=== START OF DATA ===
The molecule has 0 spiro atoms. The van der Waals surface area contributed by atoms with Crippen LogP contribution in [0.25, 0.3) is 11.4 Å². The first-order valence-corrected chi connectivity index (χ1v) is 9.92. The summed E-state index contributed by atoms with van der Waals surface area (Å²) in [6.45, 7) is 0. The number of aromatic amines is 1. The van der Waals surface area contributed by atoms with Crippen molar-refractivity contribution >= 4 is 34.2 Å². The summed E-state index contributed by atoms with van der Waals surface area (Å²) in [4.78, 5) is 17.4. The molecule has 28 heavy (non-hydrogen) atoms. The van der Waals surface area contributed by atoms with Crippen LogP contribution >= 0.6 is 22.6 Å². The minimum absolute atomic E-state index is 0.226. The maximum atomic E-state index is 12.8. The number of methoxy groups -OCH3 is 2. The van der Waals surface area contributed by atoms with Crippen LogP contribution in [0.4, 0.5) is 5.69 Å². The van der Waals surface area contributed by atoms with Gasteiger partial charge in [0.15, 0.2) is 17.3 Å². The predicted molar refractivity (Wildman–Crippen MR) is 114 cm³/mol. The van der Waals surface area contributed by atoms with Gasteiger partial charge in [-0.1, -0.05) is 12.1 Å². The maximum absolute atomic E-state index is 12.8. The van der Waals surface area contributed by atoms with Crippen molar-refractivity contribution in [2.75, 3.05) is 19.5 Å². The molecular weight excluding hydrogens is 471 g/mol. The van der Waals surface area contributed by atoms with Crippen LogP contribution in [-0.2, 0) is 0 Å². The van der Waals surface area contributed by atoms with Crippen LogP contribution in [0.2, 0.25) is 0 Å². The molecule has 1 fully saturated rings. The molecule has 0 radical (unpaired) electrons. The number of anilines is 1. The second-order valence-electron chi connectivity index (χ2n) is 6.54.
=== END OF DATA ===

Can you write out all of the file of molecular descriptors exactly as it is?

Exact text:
The molecule has 0 spiro atoms. The van der Waals surface area contributed by atoms with Crippen LogP contribution in [0.25, 0.3) is 11.4 Å². The first-order valence-corrected chi connectivity index (χ1v) is 9.92. The summed E-state index contributed by atoms with van der Waals surface area (Å²) in [6.45, 7) is 0. The number of aromatic amines is 1. The van der Waals surface area contributed by atoms with Crippen molar-refractivity contribution >= 4 is 34.2 Å². The summed E-state index contributed by atoms with van der Waals surface area (Å²) in [4.78, 5) is 17.4. The molecule has 28 heavy (non-hydrogen) atoms. The van der Waals surface area contributed by atoms with Crippen LogP contribution >= 0.6 is 22.6 Å². The minimum absolute atomic E-state index is 0.226. The maximum atomic E-state index is 12.8. The number of methoxy groups -OCH3 is 2. The van der Waals surface area contributed by atoms with Crippen LogP contribution in [0.4, 0.5) is 5.69 Å². The van der Waals surface area contributed by atoms with Gasteiger partial charge in [0.15, 0.2) is 17.3 Å². The predicted molar refractivity (Wildman–Crippen MR) is 114 cm³/mol. The van der Waals surface area contributed by atoms with Gasteiger partial charge in [-0.1, -0.05) is 12.1 Å². The maximum absolute atomic E-state index is 12.8. The van der Waals surface area contributed by atoms with Crippen molar-refractivity contribution in [2.75, 3.05) is 19.5 Å². The molecular weight excluding hydrogens is 471 g/mol. The van der Waals surface area contributed by atoms with Crippen LogP contribution in [-0.2, 0) is 0 Å². The van der Waals surface area contributed by atoms with Crippen LogP contribution in [0.2, 0.25) is 0 Å². The molecule has 1 fully saturated rings. The molecule has 0 radical (unpaired) electrons. The number of anilines is 1. The second-order valence-electron chi connectivity index (χ2n) is 6.54.